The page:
In Promotions

We just released our third quarter coupon trends numbers and, honestly, the numbers caught me a little off guard.

For about a decade, coupon redemption was holding a pretty steady drumbeat, slightly down year over year.  Nothing major, nothing dramatic. You could pretty much set your watch by it. Then came October 2008 and everything changed. Since then, redemption, along with distribution, has been difficult to predict across the industry.

In this most recent period we saw coupon redemption drop by a startling 22.9%, compared to the third quarter of 2011. This fall in redemption ran counter to a 7.6 percent increase in distribution for the same period. A bit of a juxtaposition to be sure, but with distribution, in many cases, shifting away from some methods with high redemption rates (like on-packs) to methods with lower redemption rates, the disparity is not so difficult to understand. Still, this third-quarter increase — coming on the heels of a six-month pullback in distribution — is likely to buoy redemption in the fourth quarter.

Of course, improved economic conditions may also be to blame for some of the decline.  As consumers grow more optimistic about the future there tends to be a reduced gravitation toward promotions.  More specifically, we’ve found that the unemployment rate is predictive of coupon redemption.  Given that recent reports put unemployment at some of the lowest levels in the last couple of years, a drop in redemption is no surprise … but the size of the drop is another matter.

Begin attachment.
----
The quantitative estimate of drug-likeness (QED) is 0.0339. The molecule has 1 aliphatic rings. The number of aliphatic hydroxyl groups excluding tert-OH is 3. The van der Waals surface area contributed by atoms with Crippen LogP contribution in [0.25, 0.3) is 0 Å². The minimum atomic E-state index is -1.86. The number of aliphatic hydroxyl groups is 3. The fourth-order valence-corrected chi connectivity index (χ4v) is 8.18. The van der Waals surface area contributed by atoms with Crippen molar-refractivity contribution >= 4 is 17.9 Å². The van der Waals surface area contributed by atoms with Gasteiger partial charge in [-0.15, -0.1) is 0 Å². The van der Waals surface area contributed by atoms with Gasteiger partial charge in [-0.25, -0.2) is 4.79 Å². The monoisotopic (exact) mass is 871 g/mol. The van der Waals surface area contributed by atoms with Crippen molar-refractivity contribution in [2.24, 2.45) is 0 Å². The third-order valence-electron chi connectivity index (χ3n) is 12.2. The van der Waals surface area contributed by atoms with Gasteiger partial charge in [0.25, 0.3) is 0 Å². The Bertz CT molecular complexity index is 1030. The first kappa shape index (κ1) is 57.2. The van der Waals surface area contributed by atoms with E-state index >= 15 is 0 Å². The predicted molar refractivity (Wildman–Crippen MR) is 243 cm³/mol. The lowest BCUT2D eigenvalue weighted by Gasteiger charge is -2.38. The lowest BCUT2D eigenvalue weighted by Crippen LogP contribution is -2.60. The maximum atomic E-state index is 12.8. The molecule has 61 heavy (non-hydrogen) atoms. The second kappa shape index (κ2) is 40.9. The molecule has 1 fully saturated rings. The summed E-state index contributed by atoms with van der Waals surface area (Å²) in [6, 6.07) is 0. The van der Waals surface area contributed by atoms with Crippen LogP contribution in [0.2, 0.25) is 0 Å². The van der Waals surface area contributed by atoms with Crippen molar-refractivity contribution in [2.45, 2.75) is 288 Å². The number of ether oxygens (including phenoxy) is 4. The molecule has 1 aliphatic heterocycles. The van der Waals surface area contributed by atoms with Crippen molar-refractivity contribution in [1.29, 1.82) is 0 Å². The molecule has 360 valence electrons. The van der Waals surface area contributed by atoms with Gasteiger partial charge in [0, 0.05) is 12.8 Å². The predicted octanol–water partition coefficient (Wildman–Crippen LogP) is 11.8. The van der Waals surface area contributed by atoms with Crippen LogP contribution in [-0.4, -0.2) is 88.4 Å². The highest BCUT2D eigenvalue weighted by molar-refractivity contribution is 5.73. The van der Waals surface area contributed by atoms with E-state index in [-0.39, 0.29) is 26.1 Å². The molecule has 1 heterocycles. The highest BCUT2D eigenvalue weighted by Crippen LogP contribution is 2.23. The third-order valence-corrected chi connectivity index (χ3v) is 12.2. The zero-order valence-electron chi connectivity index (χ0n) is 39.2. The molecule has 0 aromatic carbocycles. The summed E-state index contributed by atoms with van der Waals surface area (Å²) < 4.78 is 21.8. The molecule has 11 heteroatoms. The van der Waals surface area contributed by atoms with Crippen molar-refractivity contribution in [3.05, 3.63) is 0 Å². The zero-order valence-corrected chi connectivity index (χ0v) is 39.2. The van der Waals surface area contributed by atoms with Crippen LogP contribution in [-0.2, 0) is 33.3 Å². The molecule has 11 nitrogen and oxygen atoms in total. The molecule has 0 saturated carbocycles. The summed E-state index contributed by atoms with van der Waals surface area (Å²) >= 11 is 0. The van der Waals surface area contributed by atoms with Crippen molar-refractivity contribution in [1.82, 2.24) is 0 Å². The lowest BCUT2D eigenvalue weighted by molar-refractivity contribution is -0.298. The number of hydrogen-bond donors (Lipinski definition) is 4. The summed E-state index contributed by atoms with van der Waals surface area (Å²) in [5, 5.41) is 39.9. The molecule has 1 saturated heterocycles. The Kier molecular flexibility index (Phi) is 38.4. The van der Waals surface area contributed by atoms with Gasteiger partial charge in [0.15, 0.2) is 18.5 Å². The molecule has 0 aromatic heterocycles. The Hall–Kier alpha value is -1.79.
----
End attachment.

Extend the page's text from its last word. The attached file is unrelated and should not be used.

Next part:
But this shouldn’t be interpreted to mean that consumers don’t want coupons or deals. While shoppers appear to be in a better mood lately, the economic realities are still pretty stark: underemployment remains comparatively high and the USDA predicts “food at home” prices to continue to rise. These conditions will continue to maintain coupons as a go-to resource in the long term.  According to a 2012 Nielsen survey of consumers, 41 percent report using coupons on most shopping trips, an increase of four points over 2009 — the heart of the Great Recession.

Looking ahead, the volatility is likely to continue and we’ll all be working to define “normal.” But, no one has to work in the dark. The tools and services are out there to help marketers monitor individual offer redemption, develop holistic and strategic promotion solutions, better understand shopper behavior and effectively leverage new technology like eCoupons. You just have to know who to ask.

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